Original Article

Subject Category: Microbial population and community ecology

The ISME Journal (2013) 7, 1322–1332; doi:10.1038/ismej.2013.32; published online 7 March 2013

High-resolution SAR11 ecotype dynamics at the Bermuda Atlantic Time-series Study site by phylogenetic placement of pyrosequences

Kevin L Vergin1,6, Bánk Beszteri1,2,6, Adam Monier3, J Cameron Thrash1, Ben Temperton1, Alexander H Treusch1,4, Fabian Kilpert2,5, Alexandra Z Worden3 and Stephen J Giovannoni1

  1. 1Department of Microbiology, Oregon State University, Corvallis, OR, USA
  2. 2Biological Oceanography, Alfred Wegener Institute for Polar and Marine Research, Bremerhaven, Germany
  3. 3Monterey Bay Aquarium Research Institute, Moss Landing, CA, USA
  4. 4Institute of Biology and Nordic Center for Earth Evolution (NordCEE), University of Southern Denmark, Odense, Denmark
  5. 5Biotechnology Division, Hochschule Bremerhaven, Bremerhaven, Germany

Correspondence: SJ Giovannoni, Department of Microbiology, Oregon State University, 220 Nash Hall, Corvallis, OR 97331, USA. E-mail: steve.giovannoni@oregonstate.edu

6These authors contributed equally to this work.

Received 24 April 2012; Revised 24 January 2013; Accepted 28 January 2013
Advance online publication 7 March 2013



Advances in next-generation sequencing technologies are providing longer nucleotide sequence reads that contain more information about phylogenetic relationships. We sought to use this information to understand the evolution and ecology of bacterioplankton at our long-term study site in the Western Sargasso Sea. A bioinformatics pipeline called PhyloAssigner was developed to align pyrosequencing reads to a reference multiple sequence alignment of 16S ribosomal RNA (rRNA) genes and assign them phylogenetic positions in a reference tree using a maximum likelihood algorithm. Here, we used this pipeline to investigate the ecologically important SAR11 clade of Alphaproteobacteria. A combined set of 2.7 million pyrosequencing reads from the 16S rRNA V1–V2 regions, representing 9 years at the Bermuda Atlantic Time-series Study (BATS) site, was quality checked and parsed into a comprehensive bacterial tree, yielding 929036 Alphaproteobacteria reads. Phylogenetic structure within the SAR11 clade was linked to seasonally recurring spatiotemporal patterns. This analysis resolved four new SAR11 ecotypes in addition to five others that had been described previously at BATS. The data support a conclusion reached previously that the SAR11 clade diversified by subdivision of niche space in the ocean water column, but the new data reveal a more complex pattern in which deep branches of the clade diversified repeatedly across depth strata and seasonal regimes. The new data also revealed the presence of an unrecognized clade of Alphaproteobacteria, here named SMA-1 (Sargasso Mesopelagic Alphaproteobacteria, group 1), in the upper mesopelagic zone. The high-resolution phylogenetic analyses performed herein highlight significant, previously unknown, patterns of evolutionary diversification, within perhaps the most widely distributed heterotrophic marine bacterial clade, and strongly links to ecosystem regimes.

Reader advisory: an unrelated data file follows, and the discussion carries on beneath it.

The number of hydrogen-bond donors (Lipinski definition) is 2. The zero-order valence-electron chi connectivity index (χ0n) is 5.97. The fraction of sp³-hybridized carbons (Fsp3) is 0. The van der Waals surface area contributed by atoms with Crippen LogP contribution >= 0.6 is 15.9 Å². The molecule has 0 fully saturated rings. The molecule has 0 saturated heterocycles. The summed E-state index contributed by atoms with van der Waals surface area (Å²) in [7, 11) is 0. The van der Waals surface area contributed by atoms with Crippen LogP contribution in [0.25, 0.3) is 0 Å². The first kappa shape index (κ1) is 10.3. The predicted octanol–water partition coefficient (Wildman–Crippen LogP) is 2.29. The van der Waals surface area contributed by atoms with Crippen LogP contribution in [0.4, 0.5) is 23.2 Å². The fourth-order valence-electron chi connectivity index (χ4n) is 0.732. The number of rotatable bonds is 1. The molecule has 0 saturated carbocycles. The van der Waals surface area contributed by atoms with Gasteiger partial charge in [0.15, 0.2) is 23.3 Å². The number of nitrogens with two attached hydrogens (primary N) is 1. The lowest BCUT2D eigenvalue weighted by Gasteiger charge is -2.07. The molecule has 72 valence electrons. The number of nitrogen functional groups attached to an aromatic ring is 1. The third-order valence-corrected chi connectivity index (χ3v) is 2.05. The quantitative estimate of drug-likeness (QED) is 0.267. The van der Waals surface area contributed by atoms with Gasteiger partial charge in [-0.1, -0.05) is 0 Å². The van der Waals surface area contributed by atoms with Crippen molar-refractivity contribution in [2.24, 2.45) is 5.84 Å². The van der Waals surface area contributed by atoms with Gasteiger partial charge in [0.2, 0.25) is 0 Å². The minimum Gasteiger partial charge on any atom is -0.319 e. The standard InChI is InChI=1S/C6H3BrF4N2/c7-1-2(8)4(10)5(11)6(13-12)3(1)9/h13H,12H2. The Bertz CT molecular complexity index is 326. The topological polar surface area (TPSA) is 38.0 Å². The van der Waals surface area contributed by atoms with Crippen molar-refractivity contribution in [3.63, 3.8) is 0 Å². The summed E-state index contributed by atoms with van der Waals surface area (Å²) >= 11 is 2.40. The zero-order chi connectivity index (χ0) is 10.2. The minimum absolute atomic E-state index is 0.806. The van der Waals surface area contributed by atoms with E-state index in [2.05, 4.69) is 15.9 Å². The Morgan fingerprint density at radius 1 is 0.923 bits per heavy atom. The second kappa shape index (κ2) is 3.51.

BATS; ecotype; pyrosequencing; SAR11